Archive | Oil Analysis

3

10:01 pm
June 22, 2017
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Oil Sampling

1704mtprod13pThe Simplo jar uses a vacuum inside the bottle to draw fluid from within the component without opening the bottle and exposing the sample to environmental cross contamination. Made of high-density PETG and designed for lubricants within any viscosity range, the average cleanliness for each jar is ISO (4406) 11/9/4, NAS (1638) 1 that ensures samples drawn accurately reflect the component’s condition. The sampling process is virtually hands-free since the pre-charged vacuum automatically draws the sample and prevents spillage.
RelyAssist
Broken Arrow, OK
relyassistllc.com

272

7:42 pm
April 13, 2017
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Top Tips For Maintaining Air Compressors

Use these tips to improve air-compressor performance and increase uptime.

Use these tips to improve air-compressor performance and increase uptime.

Air compressors and their output are valuable assets on which countless plants depend for efficient daily operations. Regular attention to and proper management of the health of these critical equipment systems can save time and money in all manufacturing systems.

John Skalka, service manager for Sullair (Chicago) offers several tips for maintaining your site’s air compressors. According to Skalka, following these procedures to help monitor and maintain air-compressor performance can result in reliable equipment and reduced downtime.

—Jane Alexander, Managing Editor

Maintain filters and separators.

Proper maintenance of a compressor’s consumable filters and separator elements will not only help to ensure maximum unit uptime, but also maximize its efficiency and performance.

Air intake and oil-filter maintenance should be conducted every 2,000 hr. Monitor the oil filter for contamination and wear metals, leading indicators that air-end maintenance is required.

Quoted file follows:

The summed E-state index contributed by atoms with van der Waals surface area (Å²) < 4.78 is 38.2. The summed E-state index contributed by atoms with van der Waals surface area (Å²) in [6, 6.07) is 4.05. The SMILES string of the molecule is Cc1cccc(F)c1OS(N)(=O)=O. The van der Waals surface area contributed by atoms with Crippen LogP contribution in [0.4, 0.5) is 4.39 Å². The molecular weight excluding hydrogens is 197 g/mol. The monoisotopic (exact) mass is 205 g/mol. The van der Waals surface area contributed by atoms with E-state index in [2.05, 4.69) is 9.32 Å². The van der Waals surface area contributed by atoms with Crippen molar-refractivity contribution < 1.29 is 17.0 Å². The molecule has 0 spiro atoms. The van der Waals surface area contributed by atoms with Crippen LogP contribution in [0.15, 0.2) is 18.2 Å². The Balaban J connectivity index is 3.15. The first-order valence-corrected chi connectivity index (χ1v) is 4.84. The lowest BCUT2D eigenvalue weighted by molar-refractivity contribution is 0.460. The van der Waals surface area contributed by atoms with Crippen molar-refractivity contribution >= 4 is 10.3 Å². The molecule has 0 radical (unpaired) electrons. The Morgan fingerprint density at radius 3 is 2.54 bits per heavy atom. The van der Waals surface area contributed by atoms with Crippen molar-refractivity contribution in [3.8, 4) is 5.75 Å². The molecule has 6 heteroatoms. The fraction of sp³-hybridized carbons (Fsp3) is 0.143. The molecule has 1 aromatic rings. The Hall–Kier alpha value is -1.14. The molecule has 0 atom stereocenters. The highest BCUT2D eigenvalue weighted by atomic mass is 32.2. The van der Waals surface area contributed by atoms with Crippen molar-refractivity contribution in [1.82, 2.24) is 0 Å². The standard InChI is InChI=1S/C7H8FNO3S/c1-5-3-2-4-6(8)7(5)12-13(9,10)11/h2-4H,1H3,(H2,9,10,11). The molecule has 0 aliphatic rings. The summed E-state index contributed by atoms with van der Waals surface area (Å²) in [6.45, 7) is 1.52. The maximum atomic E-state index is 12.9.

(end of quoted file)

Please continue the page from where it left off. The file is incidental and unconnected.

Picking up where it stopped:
Air/oil separator elements should be changed every 8,000 hr., along with compressor fluid. Proper air/oil separator maintenance will ensure oil carryover stays within the manufacturer’s specifications.

Remember that use of OEM service parts and lubricants in compressor maintenance will help ensure optimal equipment performance.

randmSample oil.

Regularly acquiring and analyzing oil samples helps monitor the condition of the compressor lubricant, as well as the unit itself. A robust oil-sampling and monitoring program will alert the user to fluid degradation resulting from increased viscosity, ingestion of chemicals or particulate, and high water content. It can also identify the presence of wear metals, which is a sign of bearing degradation, prior to catastrophic failure.

Oil-condition monitoring makes it possible to change the lubricant only when necessary to maintain peak performance. Samples should be drawn quarterly, during routine service maintenance on a compressor.

Remember to always draw your samples through a clean oil-sample port or from the center of the oil sump. Doing so will ensure that the results are free from particulate contamination.

Keep variable-speed drives clean.

Many of today’s compressors are equipped with a variable-speed drive (VSD) that increases efficiency and reduces energy consumption. While VSDs are electrical components, they are not completely maintenance free.

Most VSDs contain cooling fans and heat sinks that can accumulate dust and dirt during regular operation. Maintenance activities will help them run cooler and prolong their service life.

Eliminate the guesswork.

For plants that are unable to ensure regular compressor maintenance with in-house resources, outside support is available. Check with your local air-compressor sales and service center about plans that allow skilled, factory-trained technicians to routinely service your compressor(s) and related air-system equipment.